Geoengineering, climate change and ‘albedo flips’

As it has become increasingly clear that we are well into a period of dangerous or even catastrophic climate change, discussions about geoengineering have become more intense and public.  Now the US government is openly admitting that it too is discussing the pros and cons of geo-engineering.  This article includes some fascinating insights into these discussions.   Newly appointed White House science advisor, John Holdren, told the Associated Press, for example, that “as the global climate picture gets gloomier, geoengineering is sneaking into White House conversations”.

“It’s got to be looked at,” Holdren said. “We don’t have the luxury of taking any approach off the table.”


Percentage of diffusely reflected sun light in relation to various surface conditions of the Earth (source: Wikipedia)

Sounds to me like geoengineering is very much on the agenda! There are various aspects which contribute to the diffuse reflectivity of the planet – such as clouds, ice and snow and even vegetation.  The graph on the left shows the various contributions of different aspects of the planet to its albedo.  These various characteristics have a powerful role in determining the earth temperature.  The recent loss of summer Arctic ice is a case in point.  Calculations show that the resulting “albedo flip” from reflective ice to darker ice-free ocean will dramatically increase the energy being absorbed by the earth and drive its temperature upward by over a degree Celsius.

Various ideas have been floated about on how to increase the reflectivity of the earth – including pumping reflective particles into the outer atmosphere of the earth in order to bounce more energy back into space.  These calculations suggest that relatively small amounts of material could lower the earth’s temperature by as much as 1-2°C.  The contribution to lowering temperature such as this would certainly take some of the pressure off and buy us important time as we urgently struggle to get greenhouse emissions under control.

But there is reason for great caution. Apart from the fact that there are many uncertainties and unknowns (i.e. are we certain that we know how much of these yet-to-be-invented particles to add to the atmosphere?), there is the concern that offering this option will take the pressure off governments to act decisively on the problem of fossil fuels and their emissions.  It also has a range of legal and ethical issues.  For example, should any particular government be able to unilaterally decide whether or not to manipulate the earth’s albedo and temperature without the agreement from all?  And if manipulating temperature downward were to result in deaths from cooling temperatures or disturbances in the weather, what then?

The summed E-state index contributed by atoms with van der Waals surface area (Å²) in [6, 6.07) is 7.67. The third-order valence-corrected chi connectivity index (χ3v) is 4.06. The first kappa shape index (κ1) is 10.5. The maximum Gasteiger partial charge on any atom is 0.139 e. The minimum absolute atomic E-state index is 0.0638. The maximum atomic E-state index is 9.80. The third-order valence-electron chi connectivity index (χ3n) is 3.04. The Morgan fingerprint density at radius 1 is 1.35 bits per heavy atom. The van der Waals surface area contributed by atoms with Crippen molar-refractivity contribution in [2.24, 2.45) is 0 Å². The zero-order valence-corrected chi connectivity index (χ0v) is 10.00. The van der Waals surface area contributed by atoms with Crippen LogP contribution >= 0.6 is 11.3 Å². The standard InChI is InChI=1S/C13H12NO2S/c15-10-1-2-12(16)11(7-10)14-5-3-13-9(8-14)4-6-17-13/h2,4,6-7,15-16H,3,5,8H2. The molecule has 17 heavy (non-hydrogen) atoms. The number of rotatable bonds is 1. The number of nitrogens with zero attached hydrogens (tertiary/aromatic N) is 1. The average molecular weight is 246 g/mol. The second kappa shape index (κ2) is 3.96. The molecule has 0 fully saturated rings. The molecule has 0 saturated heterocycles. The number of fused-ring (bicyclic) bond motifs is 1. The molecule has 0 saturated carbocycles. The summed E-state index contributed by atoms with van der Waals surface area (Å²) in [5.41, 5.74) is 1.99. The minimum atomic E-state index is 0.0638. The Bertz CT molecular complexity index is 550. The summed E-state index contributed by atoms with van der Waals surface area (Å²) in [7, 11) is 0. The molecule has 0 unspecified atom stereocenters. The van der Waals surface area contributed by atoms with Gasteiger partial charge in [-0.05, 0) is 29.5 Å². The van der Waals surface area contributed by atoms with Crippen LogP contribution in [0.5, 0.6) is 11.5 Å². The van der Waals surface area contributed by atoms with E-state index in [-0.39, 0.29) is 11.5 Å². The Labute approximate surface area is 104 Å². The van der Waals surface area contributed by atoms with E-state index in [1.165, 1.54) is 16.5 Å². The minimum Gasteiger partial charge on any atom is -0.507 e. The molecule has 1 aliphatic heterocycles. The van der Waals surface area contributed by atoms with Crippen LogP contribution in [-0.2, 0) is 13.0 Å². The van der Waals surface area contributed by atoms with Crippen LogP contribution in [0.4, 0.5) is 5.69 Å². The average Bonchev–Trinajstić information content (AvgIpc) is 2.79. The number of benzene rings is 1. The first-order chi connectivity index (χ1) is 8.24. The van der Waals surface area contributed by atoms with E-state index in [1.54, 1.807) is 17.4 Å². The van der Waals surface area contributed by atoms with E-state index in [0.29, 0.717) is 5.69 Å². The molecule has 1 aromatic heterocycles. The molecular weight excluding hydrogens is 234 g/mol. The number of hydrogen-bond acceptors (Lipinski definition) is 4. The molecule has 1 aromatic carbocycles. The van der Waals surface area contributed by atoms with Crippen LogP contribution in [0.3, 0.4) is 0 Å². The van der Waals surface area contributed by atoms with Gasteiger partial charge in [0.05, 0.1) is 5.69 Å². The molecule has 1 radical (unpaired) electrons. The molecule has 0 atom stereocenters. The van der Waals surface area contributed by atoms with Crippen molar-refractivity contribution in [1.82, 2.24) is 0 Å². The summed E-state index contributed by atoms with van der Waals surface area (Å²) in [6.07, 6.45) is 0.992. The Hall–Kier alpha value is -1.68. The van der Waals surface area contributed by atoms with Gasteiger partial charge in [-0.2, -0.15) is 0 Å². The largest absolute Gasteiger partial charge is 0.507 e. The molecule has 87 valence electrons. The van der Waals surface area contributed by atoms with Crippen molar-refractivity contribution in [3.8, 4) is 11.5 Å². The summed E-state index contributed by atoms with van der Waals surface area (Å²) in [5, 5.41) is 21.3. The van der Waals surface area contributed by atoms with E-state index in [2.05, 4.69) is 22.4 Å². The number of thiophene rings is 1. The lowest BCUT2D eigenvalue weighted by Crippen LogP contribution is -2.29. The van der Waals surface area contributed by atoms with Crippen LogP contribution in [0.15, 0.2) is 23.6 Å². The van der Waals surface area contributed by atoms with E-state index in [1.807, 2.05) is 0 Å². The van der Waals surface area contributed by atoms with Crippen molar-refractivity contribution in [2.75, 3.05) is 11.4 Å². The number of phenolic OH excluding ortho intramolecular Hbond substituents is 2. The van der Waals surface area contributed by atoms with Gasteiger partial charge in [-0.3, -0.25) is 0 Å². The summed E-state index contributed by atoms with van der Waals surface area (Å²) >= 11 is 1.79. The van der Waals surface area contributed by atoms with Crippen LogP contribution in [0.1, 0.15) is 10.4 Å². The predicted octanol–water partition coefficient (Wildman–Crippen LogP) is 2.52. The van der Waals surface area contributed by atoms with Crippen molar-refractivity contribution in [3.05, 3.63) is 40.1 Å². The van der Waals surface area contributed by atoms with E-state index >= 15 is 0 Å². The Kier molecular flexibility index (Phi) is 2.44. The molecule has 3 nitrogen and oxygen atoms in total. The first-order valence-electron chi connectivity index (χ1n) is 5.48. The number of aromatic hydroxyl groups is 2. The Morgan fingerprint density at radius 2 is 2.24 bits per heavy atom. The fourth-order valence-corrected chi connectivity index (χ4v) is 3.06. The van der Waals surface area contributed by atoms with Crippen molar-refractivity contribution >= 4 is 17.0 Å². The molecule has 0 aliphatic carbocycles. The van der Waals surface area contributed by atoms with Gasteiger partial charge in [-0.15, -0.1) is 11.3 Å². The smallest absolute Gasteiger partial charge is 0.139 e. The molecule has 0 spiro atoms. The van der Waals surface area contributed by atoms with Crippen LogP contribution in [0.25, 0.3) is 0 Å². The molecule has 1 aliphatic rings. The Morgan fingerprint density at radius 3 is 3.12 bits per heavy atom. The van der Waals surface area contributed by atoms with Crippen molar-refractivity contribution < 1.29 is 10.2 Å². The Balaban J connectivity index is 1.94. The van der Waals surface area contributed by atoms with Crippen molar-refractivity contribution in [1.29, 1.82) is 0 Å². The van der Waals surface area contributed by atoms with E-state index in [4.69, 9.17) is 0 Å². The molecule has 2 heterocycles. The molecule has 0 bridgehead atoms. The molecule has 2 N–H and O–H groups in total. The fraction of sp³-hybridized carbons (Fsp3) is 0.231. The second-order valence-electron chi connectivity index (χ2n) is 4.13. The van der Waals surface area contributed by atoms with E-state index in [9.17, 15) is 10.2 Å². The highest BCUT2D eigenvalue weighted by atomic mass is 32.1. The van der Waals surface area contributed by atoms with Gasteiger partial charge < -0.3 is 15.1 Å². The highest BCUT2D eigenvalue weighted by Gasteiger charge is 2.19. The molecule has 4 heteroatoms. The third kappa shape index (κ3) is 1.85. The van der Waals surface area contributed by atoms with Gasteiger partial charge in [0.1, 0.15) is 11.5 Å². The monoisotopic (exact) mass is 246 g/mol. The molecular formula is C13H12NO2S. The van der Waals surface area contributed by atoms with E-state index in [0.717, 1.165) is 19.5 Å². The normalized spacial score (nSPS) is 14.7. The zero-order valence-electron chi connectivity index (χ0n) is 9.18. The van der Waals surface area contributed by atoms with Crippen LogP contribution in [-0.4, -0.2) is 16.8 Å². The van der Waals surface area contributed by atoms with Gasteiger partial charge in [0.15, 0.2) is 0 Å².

And it is important to remember that changing the albedo of the earth will not solve all the problems associated with upwardly spiralling atmospheric carbon dioxide.  For example, decreasing the temperature of the planet will do nothing to solve the problem of ocean acidification.

A changing climate of opinion? The Economist reports on geoscale engineering to avert dangerous climate change

The Economist, September 4th 2008

Some scientists think climate change needs a more radical approach. As well as trying to curb greenhouse-gas emissions, they have plans to re-engineer the Earth. There is a branch of science fiction that looks at the Earth’s neighbours, Mars and Venus, and asks how they might be made habitable. The answer is planetary engineering. The Venusian atmosphere is too thick. It creates a large greenhouse effect and cooks a planet that is, in any case, closer to the sun than the Earth is to even higher temperatures than it would otherwise experience. Mars suffers from the opposite fault. A planet more distant from the sun than Earth is also has an atmosphere too thin to trap what little of the sun’s heat is available. So, fiddle with the atmospheres of these neighbours and you open new frontiers for human settlement and far-fetched story lines.

It is an intriguing idea. It may even come to pass, though probably not in the lifetime of anyone now reading such stories. But what is more worrying—and more real—is the idea that such planetary engineering may be needed to make the Earth itself habitable by humanity, and that it may be needed in the near future. Reality has a way of trumping art, and human-induced climate change is very real indeed. So real that some people are asking whether science fiction should now be converted into science fact.

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